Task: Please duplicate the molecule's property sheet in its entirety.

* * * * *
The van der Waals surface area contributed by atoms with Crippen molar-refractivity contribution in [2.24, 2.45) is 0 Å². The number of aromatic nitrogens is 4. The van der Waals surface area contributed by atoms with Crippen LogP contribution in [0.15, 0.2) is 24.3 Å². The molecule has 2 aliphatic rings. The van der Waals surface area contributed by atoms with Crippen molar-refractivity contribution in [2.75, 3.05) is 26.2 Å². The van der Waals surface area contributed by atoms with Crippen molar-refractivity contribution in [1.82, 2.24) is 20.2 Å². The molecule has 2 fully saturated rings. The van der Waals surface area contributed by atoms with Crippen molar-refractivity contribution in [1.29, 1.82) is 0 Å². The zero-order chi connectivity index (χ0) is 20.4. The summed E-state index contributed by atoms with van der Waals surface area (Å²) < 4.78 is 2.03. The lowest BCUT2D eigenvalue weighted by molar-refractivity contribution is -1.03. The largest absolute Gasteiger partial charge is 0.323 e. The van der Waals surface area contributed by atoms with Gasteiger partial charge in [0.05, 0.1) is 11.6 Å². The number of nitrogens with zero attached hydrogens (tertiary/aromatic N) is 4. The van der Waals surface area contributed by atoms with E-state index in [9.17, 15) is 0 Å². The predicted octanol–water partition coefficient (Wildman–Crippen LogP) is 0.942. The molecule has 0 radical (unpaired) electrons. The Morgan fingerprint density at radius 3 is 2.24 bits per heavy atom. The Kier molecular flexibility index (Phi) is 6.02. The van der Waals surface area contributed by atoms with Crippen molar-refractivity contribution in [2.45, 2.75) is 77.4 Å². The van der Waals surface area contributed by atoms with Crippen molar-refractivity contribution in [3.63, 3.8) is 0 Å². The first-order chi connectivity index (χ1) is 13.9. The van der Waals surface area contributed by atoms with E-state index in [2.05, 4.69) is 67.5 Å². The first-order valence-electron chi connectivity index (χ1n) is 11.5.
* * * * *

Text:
The van der Waals surface area contributed by atoms with Crippen molar-refractivity contribution in [2.24, 2.45) is 0 Å². The number of aromatic nitrogens is 4. The van der Waals surface area contributed by atoms with Crippen LogP contribution in [0.15, 0.2) is 24.3 Å². The molecule has 2 aliphatic rings. The van der Waals surface area contributed by atoms with Crippen molar-refractivity contribution in [2.75, 3.05) is 26.2 Å². The van der Waals surface area contributed by atoms with Crippen molar-refractivity contribution in [1.82, 2.24) is 20.2 Å². The molecule has 2 fully saturated rings. The van der Waals surface area contributed by atoms with Crippen molar-refractivity contribution in [1.29, 1.82) is 0 Å². The zero-order chi connectivity index (χ0) is 20.4. The summed E-state index contributed by atoms with van der Waals surface area (Å²) < 4.78 is 2.03. The lowest BCUT2D eigenvalue weighted by molar-refractivity contribution is -1.03. The largest absolute Gasteiger partial charge is 0.323 e. The van der Waals surface area contributed by atoms with Gasteiger partial charge in [0.05, 0.1) is 11.6 Å². The number of nitrogens with zero attached hydrogens (tertiary/aromatic N) is 4. The van der Waals surface area contributed by atoms with E-state index in [9.17, 15) is 0 Å². The predicted octanol–water partition coefficient (Wildman–Crippen LogP) is 0.942. The molecule has 0 radical (unpaired) electrons. The Morgan fingerprint density at radius 3 is 2.24 bits per heavy atom. The Kier molecular flexibility index (Phi) is 6.02. The van der Waals surface area contributed by atoms with Crippen molar-refractivity contribution in [2.45, 2.75) is 77.4 Å². The van der Waals surface area contributed by atoms with Crippen molar-refractivity contribution in [3.63, 3.8) is 0 Å². The first-order chi connectivity index (χ1) is 13.9. The van der Waals surface area contributed by atoms with E-state index in [2.05, 4.69) is 67.5 Å². The first-order valence-electron chi connectivity index (χ1n) is 11.5.